I do not believe that there is a middle ground, or the “third” option sort of speak, for me. I tried to manage my drinking for about four years before I finally stopped altogether. I struggled because, sometimes I was quite successful at managing my drinking. But most of the ​time it was a disaster, because quite often what I had planned to do, did not go according to the plan! After several drinks, and after which I was supposed to stop drinking (according to my plan), I would completely forget about the plan and continue drinking. Then I was off to the races without any control of how much was going to drink, or what was going to happen to me. Then, I would wake up in the morning, super hungover, wondering what had gone wrong!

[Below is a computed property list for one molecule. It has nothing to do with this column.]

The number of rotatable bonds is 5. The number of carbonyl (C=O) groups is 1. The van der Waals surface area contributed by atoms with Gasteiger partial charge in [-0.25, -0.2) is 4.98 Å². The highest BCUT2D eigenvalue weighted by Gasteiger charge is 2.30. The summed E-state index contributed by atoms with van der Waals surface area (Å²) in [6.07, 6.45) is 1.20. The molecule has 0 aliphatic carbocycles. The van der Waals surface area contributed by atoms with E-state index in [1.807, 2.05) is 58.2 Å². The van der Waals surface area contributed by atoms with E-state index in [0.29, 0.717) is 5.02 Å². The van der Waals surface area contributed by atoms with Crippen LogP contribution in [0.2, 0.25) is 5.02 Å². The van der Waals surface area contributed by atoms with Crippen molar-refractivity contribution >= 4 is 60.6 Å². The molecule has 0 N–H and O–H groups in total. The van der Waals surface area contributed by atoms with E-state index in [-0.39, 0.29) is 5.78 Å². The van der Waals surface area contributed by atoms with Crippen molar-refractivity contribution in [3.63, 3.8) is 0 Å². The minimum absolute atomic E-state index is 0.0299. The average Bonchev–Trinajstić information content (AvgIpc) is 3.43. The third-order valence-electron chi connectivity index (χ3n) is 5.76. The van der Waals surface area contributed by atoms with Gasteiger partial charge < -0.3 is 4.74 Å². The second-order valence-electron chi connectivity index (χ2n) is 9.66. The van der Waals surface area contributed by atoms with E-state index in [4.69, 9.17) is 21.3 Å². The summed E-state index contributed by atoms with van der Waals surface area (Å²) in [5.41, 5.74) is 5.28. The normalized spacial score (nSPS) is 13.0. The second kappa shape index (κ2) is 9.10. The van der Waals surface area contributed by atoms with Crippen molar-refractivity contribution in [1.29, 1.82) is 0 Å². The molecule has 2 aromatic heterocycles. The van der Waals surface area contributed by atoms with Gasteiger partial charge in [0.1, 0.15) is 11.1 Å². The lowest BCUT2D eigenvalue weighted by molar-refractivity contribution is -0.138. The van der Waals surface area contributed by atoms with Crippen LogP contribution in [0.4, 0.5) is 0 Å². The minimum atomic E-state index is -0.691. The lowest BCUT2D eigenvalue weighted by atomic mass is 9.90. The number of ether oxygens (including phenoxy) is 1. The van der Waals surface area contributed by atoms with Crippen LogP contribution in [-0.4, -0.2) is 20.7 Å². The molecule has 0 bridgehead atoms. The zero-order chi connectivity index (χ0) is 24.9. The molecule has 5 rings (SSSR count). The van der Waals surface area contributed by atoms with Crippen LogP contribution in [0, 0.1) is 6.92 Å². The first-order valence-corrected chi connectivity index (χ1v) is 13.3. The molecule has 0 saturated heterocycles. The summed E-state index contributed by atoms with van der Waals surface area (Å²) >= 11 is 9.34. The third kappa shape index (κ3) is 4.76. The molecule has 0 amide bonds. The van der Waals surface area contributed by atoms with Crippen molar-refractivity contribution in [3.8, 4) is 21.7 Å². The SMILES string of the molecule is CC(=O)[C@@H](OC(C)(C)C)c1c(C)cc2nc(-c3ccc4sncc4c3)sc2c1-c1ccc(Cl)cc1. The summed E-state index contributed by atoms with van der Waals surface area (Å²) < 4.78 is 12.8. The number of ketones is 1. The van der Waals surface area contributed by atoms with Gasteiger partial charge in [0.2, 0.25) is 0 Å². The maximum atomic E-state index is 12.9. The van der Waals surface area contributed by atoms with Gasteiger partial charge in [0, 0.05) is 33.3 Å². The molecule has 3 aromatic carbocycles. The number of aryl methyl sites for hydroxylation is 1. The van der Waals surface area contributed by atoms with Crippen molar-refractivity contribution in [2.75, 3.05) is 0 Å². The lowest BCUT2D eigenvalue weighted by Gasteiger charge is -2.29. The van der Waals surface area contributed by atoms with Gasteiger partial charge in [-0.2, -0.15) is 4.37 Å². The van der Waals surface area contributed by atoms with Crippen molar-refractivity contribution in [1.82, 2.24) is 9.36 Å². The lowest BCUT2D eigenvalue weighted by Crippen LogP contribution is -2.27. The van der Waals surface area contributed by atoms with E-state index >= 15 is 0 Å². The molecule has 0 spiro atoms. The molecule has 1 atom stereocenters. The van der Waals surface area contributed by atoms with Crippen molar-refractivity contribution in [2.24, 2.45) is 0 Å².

I would like to share this paragraph with you, that helped me understand in some ways that I was not unique, and that my addiction was a real thing, and many others have felt, experienced and struggled with the same notions.

SoberCourage_656